It has not always been easy to identify whether certain entities are wholly owned or wholly operated by a hospital and, as such, whether they may fall within the three-day window. Historically, CMS has said that, for an entity to be wholly owned, it must be solely owned by the hospital, and for the entity to be wholly operated, the hospital must have exclusive responsibility for conducting and overseeing the entity’s routine operations Beyond this, in 1998, CMS provided some common examples of what would and would not constitute being wholly owned or wholly operated. For some, however, the 1998 definitions and examples have been inadequate in that they fail to address the many ownership and operational structures that have developed over the years. Consequently, after the proposed rule was published, a number of commenters requested that CMS take the opportunity to furnish greater definition of these terms either issuing certain bright line tests or by furnishing very detailed examples of what it means to be wholly owned and wholly operated. In the final rule, however, CMS provided no further clarification, stating its belief that its long standing definitions of the terms wholly owned and wholly operated are appropriately descriptive. And, instead of providing new examples in its latest rule, CMS simply reprinted the examples contained in the 1998 rule and its responses.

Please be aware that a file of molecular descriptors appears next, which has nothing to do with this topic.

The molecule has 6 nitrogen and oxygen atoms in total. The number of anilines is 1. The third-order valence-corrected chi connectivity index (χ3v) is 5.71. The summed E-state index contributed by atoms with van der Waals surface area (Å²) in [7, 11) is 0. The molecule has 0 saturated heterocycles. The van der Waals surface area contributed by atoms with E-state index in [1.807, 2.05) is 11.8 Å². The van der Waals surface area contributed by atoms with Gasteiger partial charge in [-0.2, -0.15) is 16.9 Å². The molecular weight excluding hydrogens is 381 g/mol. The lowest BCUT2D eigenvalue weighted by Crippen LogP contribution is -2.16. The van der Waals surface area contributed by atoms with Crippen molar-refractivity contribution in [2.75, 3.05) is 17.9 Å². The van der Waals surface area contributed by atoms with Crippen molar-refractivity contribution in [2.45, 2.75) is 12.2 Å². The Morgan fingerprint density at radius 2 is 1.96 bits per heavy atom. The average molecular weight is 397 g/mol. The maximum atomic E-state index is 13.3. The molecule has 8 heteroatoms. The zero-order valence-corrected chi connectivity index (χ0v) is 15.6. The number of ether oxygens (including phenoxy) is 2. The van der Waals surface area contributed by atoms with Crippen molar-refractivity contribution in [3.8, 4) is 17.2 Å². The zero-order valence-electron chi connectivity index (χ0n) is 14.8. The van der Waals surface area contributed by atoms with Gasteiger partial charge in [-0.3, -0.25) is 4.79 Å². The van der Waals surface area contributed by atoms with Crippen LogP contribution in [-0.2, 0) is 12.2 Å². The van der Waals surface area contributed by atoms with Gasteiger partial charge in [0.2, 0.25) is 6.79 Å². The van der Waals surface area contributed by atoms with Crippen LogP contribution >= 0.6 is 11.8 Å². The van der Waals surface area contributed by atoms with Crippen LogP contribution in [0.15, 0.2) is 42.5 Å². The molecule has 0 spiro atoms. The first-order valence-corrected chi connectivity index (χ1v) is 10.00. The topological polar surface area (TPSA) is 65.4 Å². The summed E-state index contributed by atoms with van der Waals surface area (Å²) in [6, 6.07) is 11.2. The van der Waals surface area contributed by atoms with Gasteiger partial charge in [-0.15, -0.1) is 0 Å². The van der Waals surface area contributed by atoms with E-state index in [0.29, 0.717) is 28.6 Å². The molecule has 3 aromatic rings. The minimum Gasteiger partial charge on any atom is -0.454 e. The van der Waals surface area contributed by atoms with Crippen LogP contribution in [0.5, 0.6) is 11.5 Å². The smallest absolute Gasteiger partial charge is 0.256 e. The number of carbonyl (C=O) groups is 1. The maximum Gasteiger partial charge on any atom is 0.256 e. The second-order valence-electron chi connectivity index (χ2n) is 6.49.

Finally, CMS also addressed a commenter’s concerns that the “minimally necessary” privacy standard required by HIPAA might not be met if hospital registration staff had access to the patient database at a physician’s office. CMS responded that there would be no HIPAA violation if the hospital and physician’s office staff were notifying each other about either admissions or furnished services for purposes of coordinating billing.
All in all, it is not clear that CMS’s expansion of the three-day payment window rule will have a significant effect on most hospitals or physician practices. Plainly, if the entity providing the pre-admission services is wholly owned or wholly operated by the hospital, there will be a reduction in the physician fee schedule payment just as though the service had been performed at the hospital itself. But how often this will occur is unclear. CMS has said that it does not know how many physician offices or clinics are wholly owned or wholly operated. Plainly, the impact on a specific organization will likely depend on that organization’s ownership and operational structures.